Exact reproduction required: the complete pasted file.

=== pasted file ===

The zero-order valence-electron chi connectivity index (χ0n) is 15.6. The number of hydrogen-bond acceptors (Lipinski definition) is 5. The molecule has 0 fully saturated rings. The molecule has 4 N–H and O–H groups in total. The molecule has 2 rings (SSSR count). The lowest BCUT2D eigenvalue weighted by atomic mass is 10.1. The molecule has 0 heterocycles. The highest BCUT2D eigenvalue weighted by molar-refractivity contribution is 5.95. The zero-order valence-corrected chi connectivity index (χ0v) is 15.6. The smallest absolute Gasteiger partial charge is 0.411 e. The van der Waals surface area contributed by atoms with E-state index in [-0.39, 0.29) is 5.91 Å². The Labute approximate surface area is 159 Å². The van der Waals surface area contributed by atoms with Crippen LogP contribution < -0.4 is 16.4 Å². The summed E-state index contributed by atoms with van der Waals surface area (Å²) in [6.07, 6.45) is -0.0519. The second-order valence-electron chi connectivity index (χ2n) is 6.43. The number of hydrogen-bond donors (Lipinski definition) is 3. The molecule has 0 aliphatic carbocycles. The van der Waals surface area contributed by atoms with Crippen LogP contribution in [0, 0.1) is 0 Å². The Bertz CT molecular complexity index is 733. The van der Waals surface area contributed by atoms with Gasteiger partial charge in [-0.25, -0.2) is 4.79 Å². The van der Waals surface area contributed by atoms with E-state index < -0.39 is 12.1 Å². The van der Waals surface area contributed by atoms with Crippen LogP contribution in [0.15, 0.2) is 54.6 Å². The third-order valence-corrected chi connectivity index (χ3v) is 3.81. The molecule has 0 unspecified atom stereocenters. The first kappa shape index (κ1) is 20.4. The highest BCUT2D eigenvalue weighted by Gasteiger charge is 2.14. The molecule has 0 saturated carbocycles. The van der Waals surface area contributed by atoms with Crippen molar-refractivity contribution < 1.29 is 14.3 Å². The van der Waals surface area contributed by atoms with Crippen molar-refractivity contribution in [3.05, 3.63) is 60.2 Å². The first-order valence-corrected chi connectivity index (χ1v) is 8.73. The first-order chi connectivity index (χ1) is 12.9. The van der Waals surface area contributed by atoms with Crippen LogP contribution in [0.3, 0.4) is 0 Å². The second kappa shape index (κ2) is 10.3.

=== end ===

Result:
The zero-order valence-electron chi connectivity index (χ0n) is 15.6. The number of hydrogen-bond acceptors (Lipinski definition) is 5. The molecule has 0 fully saturated rings. The molecule has 4 N–H and O–H groups in total. The molecule has 2 rings (SSSR count). The lowest BCUT2D eigenvalue weighted by atomic mass is 10.1. The molecule has 0 heterocycles. The highest BCUT2D eigenvalue weighted by molar-refractivity contribution is 5.95. The zero-order valence-corrected chi connectivity index (χ0v) is 15.6. The smallest absolute Gasteiger partial charge is 0.411 e. The van der Waals surface area contributed by atoms with E-state index in [-0.39, 0.29) is 5.91 Å². The Labute approximate surface area is 159 Å². The van der Waals surface area contributed by atoms with Crippen LogP contribution < -0.4 is 16.4 Å². The summed E-state index contributed by atoms with van der Waals surface area (Å²) in [6.07, 6.45) is -0.0519. The second-order valence-electron chi connectivity index (χ2n) is 6.43. The number of hydrogen-bond donors (Lipinski definition) is 3. The molecule has 0 aliphatic carbocycles. The van der Waals surface area contributed by atoms with Crippen LogP contribution in [0, 0.1) is 0 Å². The Bertz CT molecular complexity index is 733. The van der Waals surface area contributed by atoms with Gasteiger partial charge in [-0.25, -0.2) is 4.79 Å². The van der Waals surface area contributed by atoms with E-state index < -0.39 is 12.1 Å². The van der Waals surface area contributed by atoms with Crippen LogP contribution in [0.15, 0.2) is 54.6 Å². The third-order valence-corrected chi connectivity index (χ3v) is 3.81. The molecule has 0 unspecified atom stereocenters. The first kappa shape index (κ1) is 20.4. The highest BCUT2D eigenvalue weighted by Gasteiger charge is 2.14. The molecule has 0 saturated carbocycles. The van der Waals surface area contributed by atoms with Crippen molar-refractivity contribution < 1.29 is 14.3 Å². The van der Waals surface area contributed by atoms with Crippen molar-refractivity contribution in [3.05, 3.63) is 60.2 Å². The first-order valence-corrected chi connectivity index (χ1v) is 8.73. The first-order chi connectivity index (χ1) is 12.9. The van der Waals surface area contributed by atoms with Crippen LogP contribution in [0.3, 0.4) is 0 Å². The second kappa shape index (κ2) is 10.3.